The Secret Worldwide Transit Cabal

Informed but opinionated commentary and analysis on urban transportation topics from the Secret Worldwide Transit Cabal. Names have been omitted to protect the guilty.

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Friday, January 30, 2004

Wendell Cox Can't Count, But Bugs Bunny Can! Part Deux

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Two things are infinite: the universe and human stupidity: and I'm not so sure about the universe. Einstein

From the Cabalmaster:

Y’know, it’s funny how something that starts as a “spur of the moment” thing can turn into a series!

We just stumbled across another “Wendellpage,” This one is titled “US Public Transport Fixed Guideways, (Urban Rail and Busway), Length and Speed: 1996.

It has two tables: “US Metropolitan Areas Ranked by [One-Way] Miles of Fixed Guideway,” and “Metropolitan Areas Ranked by Average Fixed Guideway Speed.”

The first table states the source as “Calculated from National Transit Database.” The second table contains no source notes – but that’s what you expect on a “Wendellpage.”

Although Wendell doesn’t state the source for the second table, the data obviously came from the National Transit Database. But NTD does not include data on “passenger” or “commercial” speed. So, the only way you can figure “speed” is to divide annual revenue vehicle-miles by annual revenue vehicle-hours. This method is 1.) quick, 2.) lazy and 3.) provides misleadingly low numbers (. . . hmmm . . . sounds like just the thing for a “Wendellpage”!!).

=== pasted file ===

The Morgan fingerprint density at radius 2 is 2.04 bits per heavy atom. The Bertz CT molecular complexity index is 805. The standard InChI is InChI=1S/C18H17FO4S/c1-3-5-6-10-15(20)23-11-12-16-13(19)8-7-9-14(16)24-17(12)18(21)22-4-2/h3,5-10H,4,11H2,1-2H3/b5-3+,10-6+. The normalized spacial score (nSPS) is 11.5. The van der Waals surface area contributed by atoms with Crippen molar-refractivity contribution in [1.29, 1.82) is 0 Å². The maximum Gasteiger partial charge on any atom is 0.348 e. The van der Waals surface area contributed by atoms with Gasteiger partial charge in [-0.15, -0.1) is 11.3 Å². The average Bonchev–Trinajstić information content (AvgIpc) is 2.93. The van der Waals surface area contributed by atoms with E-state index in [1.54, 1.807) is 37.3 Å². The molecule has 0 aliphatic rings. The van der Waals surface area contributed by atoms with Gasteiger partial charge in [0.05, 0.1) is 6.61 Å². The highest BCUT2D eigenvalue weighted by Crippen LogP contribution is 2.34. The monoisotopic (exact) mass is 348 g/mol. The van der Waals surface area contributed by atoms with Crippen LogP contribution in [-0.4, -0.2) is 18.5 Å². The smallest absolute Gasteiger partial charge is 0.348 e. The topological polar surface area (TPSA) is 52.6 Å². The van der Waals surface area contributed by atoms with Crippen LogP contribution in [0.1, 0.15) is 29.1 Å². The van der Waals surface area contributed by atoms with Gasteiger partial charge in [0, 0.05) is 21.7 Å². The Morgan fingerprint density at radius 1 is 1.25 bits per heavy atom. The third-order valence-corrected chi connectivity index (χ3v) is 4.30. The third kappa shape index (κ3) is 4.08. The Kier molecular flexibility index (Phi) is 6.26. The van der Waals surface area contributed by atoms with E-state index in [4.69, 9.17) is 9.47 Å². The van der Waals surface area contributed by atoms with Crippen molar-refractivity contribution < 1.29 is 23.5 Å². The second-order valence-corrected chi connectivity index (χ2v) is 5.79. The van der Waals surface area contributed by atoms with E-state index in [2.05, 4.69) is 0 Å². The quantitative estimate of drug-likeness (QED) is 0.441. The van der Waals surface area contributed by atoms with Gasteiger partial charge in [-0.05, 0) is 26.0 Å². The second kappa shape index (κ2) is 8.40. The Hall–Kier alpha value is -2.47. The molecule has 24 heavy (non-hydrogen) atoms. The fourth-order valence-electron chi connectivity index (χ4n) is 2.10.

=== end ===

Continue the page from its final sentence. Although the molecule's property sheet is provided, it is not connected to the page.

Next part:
The reason “the numbers” come out misleadingly low is because “annual vehicle revenue hours” are actually driver pay hours -- including scheduled layovers and driver breaks (“layover time” in transit jargon).

Although the ratio of “annual revenue miles” to “annual revenue hours” is an important measure of labor productivity, it is not directly related to the “speed” that transit passengers actually experience. In order to calculate this, you’d have to refer to public timetables. Figuring an “average passenger speed” for a system with more than one line may require lotsa work. Even so, no serious transit professional would offer the ratio of “annual revenue miles” to “annual revenue hours” as a substitute. Reaction from others in the field might sound something like this:

Another telltale clue: NTD data are broken out by mode (e.g. bus, light rail). So, if you want to know “Busway/HOV speed,” you have to use a source other than the NTD. Wendell apparently managed this for Houston, but not for Hartford, Minneapolis-St. Paul, Phoenix, Pittsburgh and Seattle.

Hey! Do YOU think he left off the source notes deliberately, so that you’d think he consulted timetables? Nah . . . we can’t believe that Wendell Cox would resort to THAT!!

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